Maternal and perinatal consequences of antepartum haemorrhage of unknown origin



This article is corrected by:

  1. Errata: Erratum Volume 121, Issue 6, 777, Article first published online: 17 April 2014



To explore the risk of adverse maternal and perinatal outcomes in women with antepartum bleeding of unknown origin (ABUO).


Cohort study based on data extracted from the Aberdeen Maternity and Neonatal Databank. Exposure was antepartum haemorrhage occurring after the first trimester not attributable to placenta praevia or placental abruption.


Aberdeen Maternity Hospital, Aberdeen, Scotland, UK.


All primigravidae delivering between 1976 and 2010.


Data were analysed using univariate and multivariate statistical methods.

Main outcome measures

Pre-eclampsia, induced labour, mode of delivery, preterm delivery, postpartum haemorrhage, admission to neonatal unit, perinatal death.


Between 1976 and 2010, there were 7517 women with ABUO and 68 423 women without ABUO in the cohort. Women with ABUO were more likely to be non-smokers, belong to a lower social class, and have a higher body mass index. ABUO was a significant risk factor for induced labour (adjusted odds ratio, aOR, 1.23; 95% CI 1.16–1.31), preterm delivery at <37 weeks of gestation (aOR 2.30; 95% CI 2.11–2.50), and postpartum haemorrhage (aOR 1.15; 95% CI 1.06–1.25). There was no significant association detected with pre-eclampsia (aOR 0.93; 95% CI 0.83–1.05). Whereas there was an increased risk of low birthweight (aOR 0.90; 95% CI 0.79–1.03) and stillbirth (aOR 0.92; 95% CI 0.66–1.30) with ABUO on univariate analysis, once adjusted for confounding factors this risk was non-significant.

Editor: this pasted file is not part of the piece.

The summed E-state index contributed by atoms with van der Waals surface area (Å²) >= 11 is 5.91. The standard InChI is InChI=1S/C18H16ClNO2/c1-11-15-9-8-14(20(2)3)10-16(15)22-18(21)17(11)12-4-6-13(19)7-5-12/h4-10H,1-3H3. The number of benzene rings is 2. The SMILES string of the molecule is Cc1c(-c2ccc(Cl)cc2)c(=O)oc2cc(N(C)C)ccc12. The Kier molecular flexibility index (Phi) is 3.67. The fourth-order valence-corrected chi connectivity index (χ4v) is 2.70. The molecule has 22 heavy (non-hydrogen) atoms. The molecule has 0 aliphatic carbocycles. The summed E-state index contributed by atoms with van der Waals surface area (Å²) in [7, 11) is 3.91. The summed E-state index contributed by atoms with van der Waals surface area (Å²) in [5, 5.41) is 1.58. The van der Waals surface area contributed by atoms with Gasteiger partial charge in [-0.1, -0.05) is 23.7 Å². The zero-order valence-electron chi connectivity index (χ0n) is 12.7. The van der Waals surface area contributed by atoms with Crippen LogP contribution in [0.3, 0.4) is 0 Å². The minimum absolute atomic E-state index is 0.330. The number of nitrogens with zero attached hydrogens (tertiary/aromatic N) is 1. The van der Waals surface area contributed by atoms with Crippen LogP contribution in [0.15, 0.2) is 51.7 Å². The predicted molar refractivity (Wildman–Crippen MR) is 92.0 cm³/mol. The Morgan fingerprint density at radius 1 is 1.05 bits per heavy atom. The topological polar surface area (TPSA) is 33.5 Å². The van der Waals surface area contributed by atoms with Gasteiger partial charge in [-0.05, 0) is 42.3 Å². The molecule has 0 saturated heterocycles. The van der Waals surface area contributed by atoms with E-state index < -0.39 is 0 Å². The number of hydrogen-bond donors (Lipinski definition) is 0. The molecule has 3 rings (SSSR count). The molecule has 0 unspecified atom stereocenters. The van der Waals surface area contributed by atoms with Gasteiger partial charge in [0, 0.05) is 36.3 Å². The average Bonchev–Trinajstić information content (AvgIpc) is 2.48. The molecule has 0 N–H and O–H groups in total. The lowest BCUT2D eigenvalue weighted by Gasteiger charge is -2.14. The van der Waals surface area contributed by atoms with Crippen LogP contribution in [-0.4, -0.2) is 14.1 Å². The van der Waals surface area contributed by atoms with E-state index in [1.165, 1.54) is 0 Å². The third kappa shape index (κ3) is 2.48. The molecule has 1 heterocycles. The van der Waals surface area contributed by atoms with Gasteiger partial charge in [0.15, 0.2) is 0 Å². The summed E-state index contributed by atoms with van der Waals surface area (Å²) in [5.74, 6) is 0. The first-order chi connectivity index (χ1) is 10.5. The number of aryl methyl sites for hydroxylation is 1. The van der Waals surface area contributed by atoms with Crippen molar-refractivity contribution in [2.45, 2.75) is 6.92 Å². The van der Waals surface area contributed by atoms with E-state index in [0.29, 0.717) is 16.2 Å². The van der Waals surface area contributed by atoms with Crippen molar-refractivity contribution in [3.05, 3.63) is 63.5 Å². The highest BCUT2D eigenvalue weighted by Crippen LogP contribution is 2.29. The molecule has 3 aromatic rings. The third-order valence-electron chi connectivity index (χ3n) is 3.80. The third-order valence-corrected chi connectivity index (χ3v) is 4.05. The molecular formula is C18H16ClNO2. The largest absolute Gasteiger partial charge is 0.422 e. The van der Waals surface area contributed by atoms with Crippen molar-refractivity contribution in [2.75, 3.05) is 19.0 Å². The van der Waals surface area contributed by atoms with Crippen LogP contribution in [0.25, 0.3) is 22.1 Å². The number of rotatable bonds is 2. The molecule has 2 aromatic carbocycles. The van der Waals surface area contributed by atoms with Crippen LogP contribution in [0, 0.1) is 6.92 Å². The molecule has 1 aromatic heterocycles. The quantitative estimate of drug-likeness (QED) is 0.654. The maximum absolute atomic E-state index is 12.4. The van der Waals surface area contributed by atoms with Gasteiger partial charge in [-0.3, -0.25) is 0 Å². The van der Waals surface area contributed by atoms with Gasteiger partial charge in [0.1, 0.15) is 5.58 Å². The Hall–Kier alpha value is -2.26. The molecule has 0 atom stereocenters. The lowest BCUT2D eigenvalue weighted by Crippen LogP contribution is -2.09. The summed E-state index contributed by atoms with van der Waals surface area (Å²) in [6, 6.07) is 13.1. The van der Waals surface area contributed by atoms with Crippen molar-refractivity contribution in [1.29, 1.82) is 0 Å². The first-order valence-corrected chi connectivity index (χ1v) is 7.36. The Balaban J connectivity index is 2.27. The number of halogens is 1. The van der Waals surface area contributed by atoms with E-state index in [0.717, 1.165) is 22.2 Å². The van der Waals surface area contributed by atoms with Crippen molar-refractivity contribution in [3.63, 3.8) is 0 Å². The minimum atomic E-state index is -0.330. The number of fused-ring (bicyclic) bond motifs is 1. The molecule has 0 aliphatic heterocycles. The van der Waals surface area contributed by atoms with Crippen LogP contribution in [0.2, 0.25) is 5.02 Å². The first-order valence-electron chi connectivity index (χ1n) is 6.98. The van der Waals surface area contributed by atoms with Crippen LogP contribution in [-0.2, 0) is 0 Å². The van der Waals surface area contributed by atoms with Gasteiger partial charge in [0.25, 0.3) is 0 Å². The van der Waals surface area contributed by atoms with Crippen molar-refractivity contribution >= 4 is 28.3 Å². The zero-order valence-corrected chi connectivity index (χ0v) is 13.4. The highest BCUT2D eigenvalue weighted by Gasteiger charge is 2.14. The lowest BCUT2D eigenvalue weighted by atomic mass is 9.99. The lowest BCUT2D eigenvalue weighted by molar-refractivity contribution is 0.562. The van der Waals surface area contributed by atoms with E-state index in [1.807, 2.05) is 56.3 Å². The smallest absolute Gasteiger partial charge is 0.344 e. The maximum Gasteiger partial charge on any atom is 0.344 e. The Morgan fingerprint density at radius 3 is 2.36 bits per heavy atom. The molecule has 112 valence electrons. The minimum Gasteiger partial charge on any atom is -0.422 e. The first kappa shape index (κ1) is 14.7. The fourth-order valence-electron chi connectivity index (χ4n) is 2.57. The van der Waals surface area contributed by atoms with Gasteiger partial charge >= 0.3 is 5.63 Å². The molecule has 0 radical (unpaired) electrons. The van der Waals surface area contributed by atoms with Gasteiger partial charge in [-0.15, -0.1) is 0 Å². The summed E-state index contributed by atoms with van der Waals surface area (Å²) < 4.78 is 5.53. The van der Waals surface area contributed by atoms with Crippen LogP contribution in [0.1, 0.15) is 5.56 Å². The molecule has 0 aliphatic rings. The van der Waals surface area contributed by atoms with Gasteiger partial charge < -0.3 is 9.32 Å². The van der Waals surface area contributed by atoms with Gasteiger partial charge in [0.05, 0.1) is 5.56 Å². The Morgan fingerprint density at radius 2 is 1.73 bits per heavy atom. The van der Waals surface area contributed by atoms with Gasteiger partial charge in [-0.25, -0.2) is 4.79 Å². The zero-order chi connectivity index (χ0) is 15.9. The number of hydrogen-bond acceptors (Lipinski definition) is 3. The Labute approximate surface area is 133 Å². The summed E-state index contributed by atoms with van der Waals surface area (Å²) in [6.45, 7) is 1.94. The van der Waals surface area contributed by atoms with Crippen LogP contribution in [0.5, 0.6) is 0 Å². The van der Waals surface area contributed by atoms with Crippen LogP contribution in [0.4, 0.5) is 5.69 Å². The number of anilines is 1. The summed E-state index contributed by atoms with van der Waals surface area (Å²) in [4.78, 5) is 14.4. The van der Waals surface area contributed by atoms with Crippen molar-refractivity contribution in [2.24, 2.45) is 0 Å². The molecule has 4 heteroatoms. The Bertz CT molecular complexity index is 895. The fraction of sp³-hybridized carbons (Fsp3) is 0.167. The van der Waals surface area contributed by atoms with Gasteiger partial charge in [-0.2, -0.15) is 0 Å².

Pregnancies complicated by ABUO are at a greater risk of preterm delivery and induced labour. There was no increase seen in perinatal mortality after adjusting for preterm birth.